Security and guarantees

Taking and perfecting English security is relatively straightforward. It is common to see security over shares, real estate, bank accounts, receivables and other choses in action. Security is granted to a security agent to hold the security interests on trust for the various secured parties. The main advantage of a trust structure is that it allows new lenders coming into the transaction to continue to benefit from the security without the risk of restarting hardening periods associated with taking new security.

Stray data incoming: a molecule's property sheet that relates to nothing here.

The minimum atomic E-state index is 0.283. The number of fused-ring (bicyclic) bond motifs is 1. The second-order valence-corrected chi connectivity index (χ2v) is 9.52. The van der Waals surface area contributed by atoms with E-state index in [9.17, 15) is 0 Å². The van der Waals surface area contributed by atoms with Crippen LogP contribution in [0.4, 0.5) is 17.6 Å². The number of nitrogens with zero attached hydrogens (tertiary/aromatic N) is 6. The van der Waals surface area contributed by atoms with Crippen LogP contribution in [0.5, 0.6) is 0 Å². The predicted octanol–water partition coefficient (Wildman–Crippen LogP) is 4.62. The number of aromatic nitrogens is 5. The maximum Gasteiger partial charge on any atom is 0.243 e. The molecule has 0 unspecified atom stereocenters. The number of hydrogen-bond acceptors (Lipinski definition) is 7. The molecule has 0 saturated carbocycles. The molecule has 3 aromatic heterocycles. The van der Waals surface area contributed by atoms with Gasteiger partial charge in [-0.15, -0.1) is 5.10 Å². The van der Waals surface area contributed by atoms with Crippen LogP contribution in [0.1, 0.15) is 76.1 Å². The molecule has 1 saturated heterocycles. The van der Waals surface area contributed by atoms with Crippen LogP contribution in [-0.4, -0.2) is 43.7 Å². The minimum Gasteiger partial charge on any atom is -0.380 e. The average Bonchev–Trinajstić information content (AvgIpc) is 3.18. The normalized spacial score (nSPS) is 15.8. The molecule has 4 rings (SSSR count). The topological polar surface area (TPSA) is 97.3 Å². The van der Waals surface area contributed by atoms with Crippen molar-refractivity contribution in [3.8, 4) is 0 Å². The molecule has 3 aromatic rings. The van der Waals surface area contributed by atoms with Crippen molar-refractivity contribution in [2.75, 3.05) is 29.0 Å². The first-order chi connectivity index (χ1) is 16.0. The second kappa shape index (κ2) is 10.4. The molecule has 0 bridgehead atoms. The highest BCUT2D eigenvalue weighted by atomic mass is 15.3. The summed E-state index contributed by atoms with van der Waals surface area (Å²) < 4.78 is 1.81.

The nature of the security taken (whether charge, mortgage or pledge) is a function of the asset in question and the commercial agreement as to the security package. Security in leveraged finance transactions is typically created either by way of a 'charge', which is an equitable interest in the asset, or by way of a mortgage, which involves transfer of title. A charge can be either 'fixed' or 'floating', depending on the degree of 'control' that the lenders have over the assets, with 'control' being a fact-specific assessment of the lenders' ability to prevent the security provider from dealing with the charged asset. A fixed charge can be taken over specific assets, whereas a floating charge is taken over a fluctuating pool of assets. The grantor of a floating charge is allowed to deal with the floating charge assets in the ordinary course. A floating charge is a popular method of taking security over the business generally given the ease of granting such charge and the lack of adverse impact it has on the business from an operational perspective. The floating charge will 'crystallise' (i.e., become 'fixed') on the occurrence of certain common law as well as contractual crystallisation events. However, it will not 'crystallise' on the occurrence of a moratorium under the Corporate Insolvency and Governance Act 2020.